Article Text

Effect of prosocial public health messages for population behaviour change in relation to respiratory infections: a systematic review protocol
  1. Aikaterini Grimani1,2,
  2. Chris Bonell1,3,
  3. Susan Michie1,4,
  4. Vivi Antonopoulou1,4,
  5. Michael P Kelly1,5,
  6. Ivo Vlaev1,2
  1. 1NIHR Policy Research Unit in Behavioural Science, Newcastle University, Newcastle upon Tyne, UK
  2. 2Warwick Business School, University of Warwick, Coventry, UK
  3. 3Public Health and Policy, London School of Hygiene & Tropical Medicine, London, UK
  4. 4UCL Psychology and Language Sciences, University College London, London, UK
  5. 5School of Clinical Medicine, University of Cambridge, Cambridge, UK
  1. Correspondence to Dr Aikaterini Grimani; aikaterini.grimani{at}


Introduction The COVID-19 pandemic represents a major societal challenge that requires large-scale behaviour change, widespread collective action and cooperation to reduce viral transmission. Existing literature indicates that several messaging approaches may be effective, including emphasising the benefits to the recipient, aligning with the recipient’s moral values and focusing on protecting others. Current research suggests that prosocial public health messages that highlight behaviours linked to societal benefits (eg, protecting ‘each other’), rather than focusing on behaviours that protect oneself (eg, protecting ‘yourself’), may be a more effective method for communicating strategies related to infectious disease. To investigate this we will conduct a systematic review that will identify what messages and behaviour change techniques have the potential to optimise the effect on population behaviour in relation to reducing transmission of respiratory infections.

Methods and analysis A systematic literature search of published and unpublished studies (including grey literature) in electronic databases will be conducted to identify those that meet our inclusion criteria. The search will be run in four electronic databases: MEDLINE, EMBASE, PsycINFO and Scopus. We will also conduct supplementary searches in databases of ‘grey’ literature such as PsycEXTRA, Social Science Research Network and OSF PREPRINTS, and use the Google Scholar search engine. A systematic approach to searching, screening, reviewing and data extraction will be applied based on Preferred Reporting Items for Systematic Reviews and Meta-Analyses. Titles, abstracts and full texts for eligibility will be examined independently by researchers. The quality of the included studies will be assessed using the Cochrane Risk of Bias Tool and the Risk of Bias in Non-randomized Studies-of Interventions tool. Disagreements will be resolved by a consensus procedure.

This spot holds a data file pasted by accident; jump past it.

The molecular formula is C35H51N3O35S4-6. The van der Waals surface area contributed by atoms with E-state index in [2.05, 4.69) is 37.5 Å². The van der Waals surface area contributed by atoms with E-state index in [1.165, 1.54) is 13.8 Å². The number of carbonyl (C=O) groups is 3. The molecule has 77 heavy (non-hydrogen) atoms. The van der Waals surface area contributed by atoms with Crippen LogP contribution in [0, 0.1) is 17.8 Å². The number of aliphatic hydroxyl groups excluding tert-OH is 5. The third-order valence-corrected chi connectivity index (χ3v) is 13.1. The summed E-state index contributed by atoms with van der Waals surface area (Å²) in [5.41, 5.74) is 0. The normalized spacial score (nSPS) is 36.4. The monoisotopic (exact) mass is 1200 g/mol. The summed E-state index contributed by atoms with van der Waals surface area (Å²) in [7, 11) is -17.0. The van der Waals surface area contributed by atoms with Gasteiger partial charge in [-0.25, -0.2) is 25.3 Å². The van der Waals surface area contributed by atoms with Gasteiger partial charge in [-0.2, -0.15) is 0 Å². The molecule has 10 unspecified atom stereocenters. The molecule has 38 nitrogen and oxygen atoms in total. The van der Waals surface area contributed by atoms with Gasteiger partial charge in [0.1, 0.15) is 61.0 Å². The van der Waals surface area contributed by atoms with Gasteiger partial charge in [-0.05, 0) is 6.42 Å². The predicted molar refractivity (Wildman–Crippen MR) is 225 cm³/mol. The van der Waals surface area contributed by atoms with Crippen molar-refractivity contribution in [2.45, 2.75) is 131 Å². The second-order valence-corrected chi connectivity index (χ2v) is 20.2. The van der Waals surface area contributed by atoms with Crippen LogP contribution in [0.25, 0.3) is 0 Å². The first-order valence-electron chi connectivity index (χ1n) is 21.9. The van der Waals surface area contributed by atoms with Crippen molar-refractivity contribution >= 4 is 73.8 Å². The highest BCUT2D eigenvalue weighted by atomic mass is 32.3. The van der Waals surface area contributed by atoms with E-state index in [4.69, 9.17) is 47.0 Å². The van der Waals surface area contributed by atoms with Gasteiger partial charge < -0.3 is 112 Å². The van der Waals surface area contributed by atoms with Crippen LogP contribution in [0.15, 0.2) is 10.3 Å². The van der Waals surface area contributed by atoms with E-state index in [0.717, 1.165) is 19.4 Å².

Ethics and dissemination This protocol has been registered with PROSPERO. No ethical approval is required, as there will be no collection of primary data. The synthesised findings will be disseminated through peer-reviewed publication.

PROSPERO registration number CRD42020198874.

  • COVID-19
  • respiratory infections
  • public health

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Strengths and limitations of this study

  • The analysis, which will be carried out using the Behaviour Change Wheel framework, will identify the key behaviours and, importantly, drivers for behaviours that may be amenable to change.

  • The review will include narratively synthesised sections such as target behaviour, intervention, context, mechanisms of action, outcome and effect.

  • The inclusion of grey literature will broaden this study in terms of included information.

  • A limitation of this review will be the exclusion of papers reported in languages other than English.


The COVID-19 pandemic represents a massive global health crisis which requires the rapid adoption of population protective and physical social distancing behaviours.1 To prevent infectious disease transmission in a pandemic, effective strategies are required to communicate important health messages in a concise and meaningful way that makes it easy for citizens to change behaviour, and avoiding community ambivalence and panic.2 3 Several messaging approaches may be effective, including emphasising the benefits to the recipient, focusing on protecting others (eg, ‘wash your hands to protect your parents and grandparents’; ‘coughing or sneezing into your elbow to protect other people’), aligning with the recipient’s moral values, appealing to social consensus or scientific norms and/or highlighting social group approval.4 Existing literature reveals the importance of communications and public messaging during pandemic outbreaks on the effective implementation of, and adherence to, face mask and other non-pharmaceutical interventions.5 Inconsistent information from various sources prompts individuals to question the credibility of available information, sometimes resulting in fear and denial of the pandemic. Relevant studies have found that when the communication efforts are seen as unreliable, inconsistent, sensationalist or unduly alarmist, doubts are likely to be generated. These doubts are likely to influence public behavioural responses to an emerging respiratory infection outbreak and may also lead to people disregarding future advice.6–8 Considering that the main function of wearing a mask is to reduce disease transmission, wearers’ behaviour could be depicted as altruistic. This protective behaviour regarding wearing a mask could promote social responsibility and solidarity against a common threat. Campaigns in several countries rapidly reshaped societal norms around the acceptability of wearing a mask in public. Social media were used to share messaging about making them at home or to show celebrity support for the campaign, creating a movement, which prompted others to imitate this behaviour and follow the example. Slogans such as ‘my mask protects you, your mask protects me’ seem to be considered attractive on a set of social norms.9 10